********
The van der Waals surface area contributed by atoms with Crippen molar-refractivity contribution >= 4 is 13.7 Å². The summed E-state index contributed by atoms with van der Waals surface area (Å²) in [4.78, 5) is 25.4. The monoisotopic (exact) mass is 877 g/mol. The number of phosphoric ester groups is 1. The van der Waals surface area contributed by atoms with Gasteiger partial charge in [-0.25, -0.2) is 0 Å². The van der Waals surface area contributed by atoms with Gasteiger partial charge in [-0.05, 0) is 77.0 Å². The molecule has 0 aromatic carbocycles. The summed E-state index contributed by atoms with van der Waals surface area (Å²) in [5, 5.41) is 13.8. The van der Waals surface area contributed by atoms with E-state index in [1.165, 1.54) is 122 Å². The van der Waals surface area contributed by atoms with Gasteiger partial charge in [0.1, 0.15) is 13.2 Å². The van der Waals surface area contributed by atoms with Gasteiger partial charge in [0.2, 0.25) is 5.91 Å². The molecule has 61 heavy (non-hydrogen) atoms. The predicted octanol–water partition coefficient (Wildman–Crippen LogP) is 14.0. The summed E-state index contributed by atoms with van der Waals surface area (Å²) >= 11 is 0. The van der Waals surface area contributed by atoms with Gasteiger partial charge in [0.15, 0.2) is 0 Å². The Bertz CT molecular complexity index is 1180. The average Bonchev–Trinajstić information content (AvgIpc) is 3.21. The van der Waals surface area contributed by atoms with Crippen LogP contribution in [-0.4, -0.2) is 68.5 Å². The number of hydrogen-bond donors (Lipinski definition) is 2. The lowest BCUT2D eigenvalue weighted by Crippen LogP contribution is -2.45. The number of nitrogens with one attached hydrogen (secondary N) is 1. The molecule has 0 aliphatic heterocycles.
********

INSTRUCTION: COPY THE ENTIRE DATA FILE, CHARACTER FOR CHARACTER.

The van der Waals surface area contributed by atoms with Crippen molar-refractivity contribution >= 4 is 13.7 Å². The summed E-state index contributed by atoms with van der Waals surface area (Å²) in [4.78, 5) is 25.4. The monoisotopic (exact) mass is 877 g/mol. The number of phosphoric ester groups is 1. The van der Waals surface area contributed by atoms with Gasteiger partial charge in [-0.25, -0.2) is 0 Å². The van der Waals surface area contributed by atoms with Gasteiger partial charge in [-0.05, 0) is 77.0 Å². The molecule has 0 aromatic carbocycles. The summed E-state index contributed by atoms with van der Waals surface area (Å²) in [5, 5.41) is 13.8. The van der Waals surface area contributed by atoms with E-state index in [1.165, 1.54) is 122 Å². The van der Waals surface area contributed by atoms with Gasteiger partial charge in [0.1, 0.15) is 13.2 Å². The van der Waals surface area contributed by atoms with Gasteiger partial charge in [0.2, 0.25) is 5.91 Å². The molecule has 61 heavy (non-hydrogen) atoms. The predicted octanol–water partition coefficient (Wildman–Crippen LogP) is 14.0. The summed E-state index contributed by atoms with van der Waals surface area (Å²) >= 11 is 0. The van der Waals surface area contributed by atoms with Gasteiger partial charge in [0.15, 0.2) is 0 Å². The Bertz CT molecular complexity index is 1180. The average Bonchev–Trinajstić information content (AvgIpc) is 3.21. The van der Waals surface area contributed by atoms with Crippen LogP contribution in [-0.4, -0.2) is 68.5 Å². The number of hydrogen-bond donors (Lipinski definition) is 2. The lowest BCUT2D eigenvalue weighted by Crippen LogP contribution is -2.45. The number of nitrogens with one attached hydrogen (secondary N) is 1. The molecule has 0 aliphatic heterocycles.